or primarily on their experience, the
proponent of the testimony has the burden
“to explain how that experience led to the
conclusion [the expert] reached, why
that experience was a sufficient basis for
the opinion, and just how that experience
was reliably applied to the facts of the
case.” Frazier, 387 F.3d at 1265.
The court utilized this test in examining and weighing the reliability of each expert. A lawyer, who is the proponent of the expert testimony, must elicit from the expert those elements in order to pass the Daubert test.
In finding that the trial court abused its discretion in allowing into evidence several of the expert opinions, the appellate court repeatedly emphasized that the expert has responsibility to affirmatively explain the scientific basis for their opinion. It is not sufficient that the expert is well qualified to give an opinion. In addition, the expert must establish the scientific basis for that opinion and how that opinion was derived. At 2136 in rejecting one of plaintiff’s experts, the Court found:
Not only did Dr. Dahlgren fail to explain the
Bradford Hill criteria or how they applied, he
did not provide any data or studies of the
association between mesothelioma and
chrysotile asbestos at low levels. All of
the studies upon which he relied were
studies of mixed types of asbestos, even
though he was giving opinions on causation
from products containing only chrysotile
asbestos.” And his assumptions on the
equivalency of the potency of all types
of asbestos were also unsupported by
any reliable data. Instead, they were
based upon his thinking that all
commercial types of asbestos were
probably of the same potency. As well,
he thought that his opinion that levels
of exposure “significantly” above
background level could cause disease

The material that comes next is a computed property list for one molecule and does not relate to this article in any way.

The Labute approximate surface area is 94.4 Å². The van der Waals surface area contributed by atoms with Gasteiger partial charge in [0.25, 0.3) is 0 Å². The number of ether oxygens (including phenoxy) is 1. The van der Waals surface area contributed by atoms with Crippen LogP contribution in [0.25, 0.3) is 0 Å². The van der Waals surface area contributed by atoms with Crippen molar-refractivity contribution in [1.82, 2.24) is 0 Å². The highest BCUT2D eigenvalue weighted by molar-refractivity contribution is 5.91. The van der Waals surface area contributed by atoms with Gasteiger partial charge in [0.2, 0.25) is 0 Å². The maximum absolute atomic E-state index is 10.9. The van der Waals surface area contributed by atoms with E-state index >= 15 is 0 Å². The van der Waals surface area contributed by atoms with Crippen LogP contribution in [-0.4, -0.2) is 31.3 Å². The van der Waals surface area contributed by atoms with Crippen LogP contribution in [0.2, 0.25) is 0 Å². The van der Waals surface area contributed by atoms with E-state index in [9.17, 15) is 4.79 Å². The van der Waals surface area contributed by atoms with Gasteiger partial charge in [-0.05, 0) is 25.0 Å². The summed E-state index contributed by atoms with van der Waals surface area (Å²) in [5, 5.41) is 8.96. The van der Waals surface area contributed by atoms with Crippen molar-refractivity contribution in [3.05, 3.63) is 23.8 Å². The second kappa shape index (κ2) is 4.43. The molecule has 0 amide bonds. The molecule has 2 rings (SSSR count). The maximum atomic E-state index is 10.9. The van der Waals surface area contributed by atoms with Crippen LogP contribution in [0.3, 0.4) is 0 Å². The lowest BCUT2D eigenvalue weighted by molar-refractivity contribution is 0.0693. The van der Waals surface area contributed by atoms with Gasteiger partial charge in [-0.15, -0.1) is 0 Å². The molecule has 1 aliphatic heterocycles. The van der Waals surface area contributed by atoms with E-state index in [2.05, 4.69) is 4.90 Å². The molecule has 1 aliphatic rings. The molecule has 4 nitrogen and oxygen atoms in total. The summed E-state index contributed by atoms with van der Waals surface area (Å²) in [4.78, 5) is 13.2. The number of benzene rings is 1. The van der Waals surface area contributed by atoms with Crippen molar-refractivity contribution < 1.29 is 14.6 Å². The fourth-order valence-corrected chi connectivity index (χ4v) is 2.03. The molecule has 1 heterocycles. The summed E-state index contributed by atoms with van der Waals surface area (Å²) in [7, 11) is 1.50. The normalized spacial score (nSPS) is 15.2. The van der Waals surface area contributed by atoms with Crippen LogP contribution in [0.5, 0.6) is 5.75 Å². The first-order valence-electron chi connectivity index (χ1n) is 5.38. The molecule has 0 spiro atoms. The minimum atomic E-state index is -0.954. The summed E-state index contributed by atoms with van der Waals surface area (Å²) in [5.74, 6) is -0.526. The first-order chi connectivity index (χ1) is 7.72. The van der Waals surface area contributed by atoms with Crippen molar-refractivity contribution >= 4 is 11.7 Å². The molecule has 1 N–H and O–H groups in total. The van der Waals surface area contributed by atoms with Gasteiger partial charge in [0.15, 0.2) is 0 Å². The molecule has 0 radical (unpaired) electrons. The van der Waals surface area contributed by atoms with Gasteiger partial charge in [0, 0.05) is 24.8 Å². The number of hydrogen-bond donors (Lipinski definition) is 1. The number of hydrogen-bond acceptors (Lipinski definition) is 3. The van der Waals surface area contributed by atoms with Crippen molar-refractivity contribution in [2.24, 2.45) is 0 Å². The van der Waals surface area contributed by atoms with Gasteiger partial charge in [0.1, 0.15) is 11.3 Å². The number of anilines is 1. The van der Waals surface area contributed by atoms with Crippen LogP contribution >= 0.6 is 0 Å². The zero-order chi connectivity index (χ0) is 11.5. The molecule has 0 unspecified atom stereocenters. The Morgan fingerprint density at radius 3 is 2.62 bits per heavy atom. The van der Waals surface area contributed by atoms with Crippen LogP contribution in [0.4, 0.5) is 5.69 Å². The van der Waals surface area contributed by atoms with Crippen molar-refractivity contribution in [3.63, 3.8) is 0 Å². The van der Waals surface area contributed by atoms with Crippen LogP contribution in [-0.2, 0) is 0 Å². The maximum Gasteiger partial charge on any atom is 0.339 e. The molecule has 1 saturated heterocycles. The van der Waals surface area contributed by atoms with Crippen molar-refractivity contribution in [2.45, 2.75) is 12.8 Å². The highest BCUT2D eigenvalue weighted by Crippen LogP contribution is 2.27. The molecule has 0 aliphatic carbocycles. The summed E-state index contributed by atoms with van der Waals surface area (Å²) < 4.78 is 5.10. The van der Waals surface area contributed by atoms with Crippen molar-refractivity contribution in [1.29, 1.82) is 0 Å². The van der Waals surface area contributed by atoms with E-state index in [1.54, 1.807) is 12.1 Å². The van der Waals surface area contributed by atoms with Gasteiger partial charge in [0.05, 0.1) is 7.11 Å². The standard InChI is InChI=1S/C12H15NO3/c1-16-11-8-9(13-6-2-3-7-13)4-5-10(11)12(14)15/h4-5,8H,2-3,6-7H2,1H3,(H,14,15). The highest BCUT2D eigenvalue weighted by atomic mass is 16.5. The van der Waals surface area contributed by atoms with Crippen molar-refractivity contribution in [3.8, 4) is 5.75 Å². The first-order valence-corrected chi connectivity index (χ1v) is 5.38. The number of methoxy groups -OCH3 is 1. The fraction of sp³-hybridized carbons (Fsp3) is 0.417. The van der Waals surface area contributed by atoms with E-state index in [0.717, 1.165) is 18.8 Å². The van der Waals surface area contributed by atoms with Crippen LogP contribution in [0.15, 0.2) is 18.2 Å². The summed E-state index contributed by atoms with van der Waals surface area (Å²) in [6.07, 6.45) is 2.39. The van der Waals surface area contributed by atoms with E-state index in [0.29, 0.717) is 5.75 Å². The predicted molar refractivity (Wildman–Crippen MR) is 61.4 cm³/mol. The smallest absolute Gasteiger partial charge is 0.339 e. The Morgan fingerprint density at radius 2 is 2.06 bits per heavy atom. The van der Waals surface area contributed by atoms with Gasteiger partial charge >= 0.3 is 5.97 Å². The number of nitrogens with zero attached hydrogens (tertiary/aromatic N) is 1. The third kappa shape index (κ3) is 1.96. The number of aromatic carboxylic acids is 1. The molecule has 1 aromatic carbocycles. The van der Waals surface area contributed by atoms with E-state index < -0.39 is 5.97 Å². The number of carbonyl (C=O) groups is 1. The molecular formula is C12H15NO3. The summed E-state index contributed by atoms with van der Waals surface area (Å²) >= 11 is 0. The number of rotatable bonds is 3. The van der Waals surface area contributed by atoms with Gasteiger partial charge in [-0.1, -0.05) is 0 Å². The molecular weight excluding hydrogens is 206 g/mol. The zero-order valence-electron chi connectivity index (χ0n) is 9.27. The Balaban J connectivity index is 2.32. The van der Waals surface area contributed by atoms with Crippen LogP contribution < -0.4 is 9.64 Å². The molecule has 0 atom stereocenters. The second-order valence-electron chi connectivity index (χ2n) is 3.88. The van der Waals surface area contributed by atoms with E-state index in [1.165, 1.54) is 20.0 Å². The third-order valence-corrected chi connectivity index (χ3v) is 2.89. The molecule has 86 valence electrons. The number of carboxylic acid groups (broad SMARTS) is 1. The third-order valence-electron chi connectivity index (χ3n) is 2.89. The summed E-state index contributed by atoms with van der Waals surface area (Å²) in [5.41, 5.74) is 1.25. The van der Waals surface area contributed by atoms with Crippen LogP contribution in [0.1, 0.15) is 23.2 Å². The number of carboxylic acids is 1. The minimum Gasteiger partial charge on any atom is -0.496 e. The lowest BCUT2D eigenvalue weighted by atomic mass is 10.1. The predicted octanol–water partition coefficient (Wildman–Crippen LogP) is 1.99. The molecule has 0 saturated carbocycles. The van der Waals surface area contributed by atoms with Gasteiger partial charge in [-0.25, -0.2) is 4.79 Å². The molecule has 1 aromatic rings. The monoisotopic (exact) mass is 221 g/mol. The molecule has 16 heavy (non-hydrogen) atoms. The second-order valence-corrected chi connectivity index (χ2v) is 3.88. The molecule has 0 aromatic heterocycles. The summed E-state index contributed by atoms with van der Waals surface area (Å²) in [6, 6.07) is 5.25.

were “fair.” Thus, even if the methodology
were appropriate, it was not supported
by any data.
On the other hand, the Court found that certain of plaintiff’s experts did sufficiently establish the scientific validity of their opinions even though there weren’t peer review studies which were identical to those opinions. At 2137, the Court holds:
The trial court did not abuse its discretion
in holding Dr. Millette’s testimony admissible.
He testified extensively as to his methods,
which were simply new applications of
generally accepted methodologies. It is not
necessary for a particular application of a
methodology to have been peer reviewed
to satisfy admissibility standards. See
Kumho Tire Co. v Carmichael, 526 U.S.
137, 151 (1999) (“It might not be surprising
in a particular case, for example, that a
claim made by a scientific witness has
never been the subject of peer review,
For the particular application at issue may
never previously have interested any
It is important to understand that Daubert cuts across plaintiff and defendant lines. The Court found that the opinions of an expert utilized by the defendant to establish that a nonparty had to be placed on the jury verdict as a Fabre defendant also did not pass muster under the Daubert test. Experts on both sides of the case must meet the standards set forth in Daubert.
This case reviews the responsibility of experts, attorneys, and courts to establish under the Daubert test sufficient scientific basis for expert opinion.